Saturday, January 4, 2014

The Christmas Story for Three-Year-Olds and Adults

We took our holiday decorations down today. I like to leave them up through as much of Christmas (which is technically 12 days, until Epiphany on 6 January) as possible, but I usually will take them down the weekend before Christmas ends because it's just a time consuming task that I don't want to do after work. This year my daughter helped, and while we put the Nativity scene away she wanted to hear the Christmas story again. So this is the story I tell her:

G-D decided he needed to show people how much he loved them, because people just didn't understand. So he went to a very young, poor girl named Mary and told her he had a wonderful plan, but that he would need her help. He wanted to be born as a human to show people how much he loves them and he needed a Mommy here on earth. Mary was scared, but she loved G-D and wanted to obey him and so she said yes. Mary loved a good man named Joseph who loved her as well, and they were going to be married. G-D spoke to Joseph too and told him about G-D's plan and asked Joseph to be his Daddy and Joseph said yes. So Mary and Joseph got ready to have a very special baby. But then a king told them they had to pay some taxes, and they couldn't do it at home. They had to travel far away to a city called Bethlehem, and it was a long hard journey far away from their home and their friends and family. When they got to Bethlehem there was no room for them anywhere. No one had any room for them and finally someone told them they could sleep in the stable with the animals. It was cold and dark and it smelled bad but that's where they had to sleep and that's where Mary had her baby, who was baby Jesus. She didn't have his crib or any of the things she and Joseph had gotten ready for the baby so she had to wrap him in some old clothes and put him in a feeding trough so he would have a safe place to sleep. That night an angel appeared to some shepherds nearby and told them not to be afraid, and told them all about the special baby who was G-D born here on earth. Then a choir of angels appeared and sang. When the angels left the shepherds went and found baby Jesus right where the angels told them he would be and then they went away and told their friends. Some wise kings from another country saw a special star and knew G-D was doing something amazing, so they came looking for the special baby. They followed the star and stopped in Jerusalem to ask for directions. King Herod, who was a bad king, told them to look in Bethlehem but planned to hurt the baby Jesus. The kings went to Bethlehem and found Jesus and his parents and gave Jesus some special presents, just like we give gifts at Christmas. Then they went away by another road because they knew Herod wanted to hurt baby Jesus. An angel came and spoke to Joseph and warned him that the bad king wanted to hurt Jesus, so Joseph took his family far away. They came back later, when Jesus was older, and Jesus grew up to be wise and strong and good and showed us all how much G-D loves each of us.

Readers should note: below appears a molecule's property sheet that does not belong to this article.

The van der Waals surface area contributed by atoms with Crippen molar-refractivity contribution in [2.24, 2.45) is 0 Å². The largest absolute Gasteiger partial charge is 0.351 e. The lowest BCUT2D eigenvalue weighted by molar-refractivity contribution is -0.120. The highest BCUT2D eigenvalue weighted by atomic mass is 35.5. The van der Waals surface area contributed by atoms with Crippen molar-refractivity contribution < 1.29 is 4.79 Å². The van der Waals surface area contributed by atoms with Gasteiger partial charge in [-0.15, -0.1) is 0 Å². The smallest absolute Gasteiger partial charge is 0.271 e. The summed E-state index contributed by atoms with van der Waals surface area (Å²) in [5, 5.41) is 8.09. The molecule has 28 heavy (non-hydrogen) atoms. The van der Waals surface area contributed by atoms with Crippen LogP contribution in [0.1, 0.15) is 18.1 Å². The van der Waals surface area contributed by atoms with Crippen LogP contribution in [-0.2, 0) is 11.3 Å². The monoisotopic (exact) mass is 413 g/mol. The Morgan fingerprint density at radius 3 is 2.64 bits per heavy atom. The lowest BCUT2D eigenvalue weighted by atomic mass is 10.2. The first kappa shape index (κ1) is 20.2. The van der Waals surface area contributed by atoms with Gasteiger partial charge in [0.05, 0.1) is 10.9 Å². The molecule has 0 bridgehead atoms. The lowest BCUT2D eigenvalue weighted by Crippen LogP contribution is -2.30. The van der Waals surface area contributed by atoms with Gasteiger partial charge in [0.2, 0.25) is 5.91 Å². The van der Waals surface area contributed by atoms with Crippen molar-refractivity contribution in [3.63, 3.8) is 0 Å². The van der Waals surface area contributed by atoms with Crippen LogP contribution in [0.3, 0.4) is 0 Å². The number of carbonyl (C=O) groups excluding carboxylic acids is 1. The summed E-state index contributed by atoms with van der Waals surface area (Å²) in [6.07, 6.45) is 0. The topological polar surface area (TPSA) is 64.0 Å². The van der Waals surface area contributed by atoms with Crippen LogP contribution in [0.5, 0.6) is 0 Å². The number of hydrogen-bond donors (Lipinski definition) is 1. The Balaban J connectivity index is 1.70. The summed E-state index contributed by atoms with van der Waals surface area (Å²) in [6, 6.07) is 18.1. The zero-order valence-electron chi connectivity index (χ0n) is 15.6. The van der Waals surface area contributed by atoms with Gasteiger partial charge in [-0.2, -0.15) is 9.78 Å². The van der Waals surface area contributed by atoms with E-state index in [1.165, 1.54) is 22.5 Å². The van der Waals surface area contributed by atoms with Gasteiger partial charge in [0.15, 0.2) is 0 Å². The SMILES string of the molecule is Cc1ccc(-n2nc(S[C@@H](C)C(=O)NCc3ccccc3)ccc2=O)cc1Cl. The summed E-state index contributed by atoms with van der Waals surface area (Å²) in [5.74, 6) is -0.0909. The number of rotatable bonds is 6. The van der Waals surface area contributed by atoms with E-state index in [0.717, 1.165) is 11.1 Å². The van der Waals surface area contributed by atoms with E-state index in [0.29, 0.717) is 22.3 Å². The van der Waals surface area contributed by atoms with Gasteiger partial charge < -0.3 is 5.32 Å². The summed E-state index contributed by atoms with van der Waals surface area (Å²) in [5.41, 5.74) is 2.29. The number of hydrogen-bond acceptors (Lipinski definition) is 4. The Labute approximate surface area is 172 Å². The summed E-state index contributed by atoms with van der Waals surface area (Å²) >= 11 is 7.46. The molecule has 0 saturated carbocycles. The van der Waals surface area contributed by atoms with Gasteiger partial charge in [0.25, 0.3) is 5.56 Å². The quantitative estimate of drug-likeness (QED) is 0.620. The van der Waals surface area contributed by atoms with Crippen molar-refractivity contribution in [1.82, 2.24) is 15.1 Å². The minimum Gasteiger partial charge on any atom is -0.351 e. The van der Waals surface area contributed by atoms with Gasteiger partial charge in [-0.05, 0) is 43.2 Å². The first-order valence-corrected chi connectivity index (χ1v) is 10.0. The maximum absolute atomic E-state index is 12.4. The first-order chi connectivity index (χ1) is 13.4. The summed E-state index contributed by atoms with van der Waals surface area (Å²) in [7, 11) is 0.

Which I think is a pretty good version of the Christmas story for a three year old. I'm trying to cover the important points and keep it honest. But wouldn't you know, of all that detail what she picks up on is that there is a bad king. Each time I tell the story the question she asks is "Why is he a bad king?" I'd rather she focus on Jesus, or Mary, or Joseph, or really anyone else. I don't really want to tell her about all the terrible things Herod did, about the slaughter of the innocents in Bethlehem or all the other people he killed. We've been talking about death recently because our cat died and she's having enough trouble with that. I don't want to overload her. So I told her "He's bad because he's jealous and selfish. He doesn't want to share what he has. He loves his power more than he loves G-D or other people, and when people love things or power more than G-D or other people then they start doing a lot of wrong things."

I'm not sure my answer is making sense to her, since she keeps asking the question, but the more I think about it the more I think it's a pretty good answer. When you can love G-D and love others more than you love things or power then you can share, laugh, be gentle and humble, show compassion and demonstrate courage. You can be open, creative, loving and secure. When you love your things or your power the most then I think you become fearful and insecure, closed down in your heard, and then it's easy to be destructive, cold, proud and unkind. So I think I'll keep telling my daughter the Christmas story my way. And if she keeps asking about Herod, well, I hope that her question becomes that teaching moment that helps her choose love as a way of life.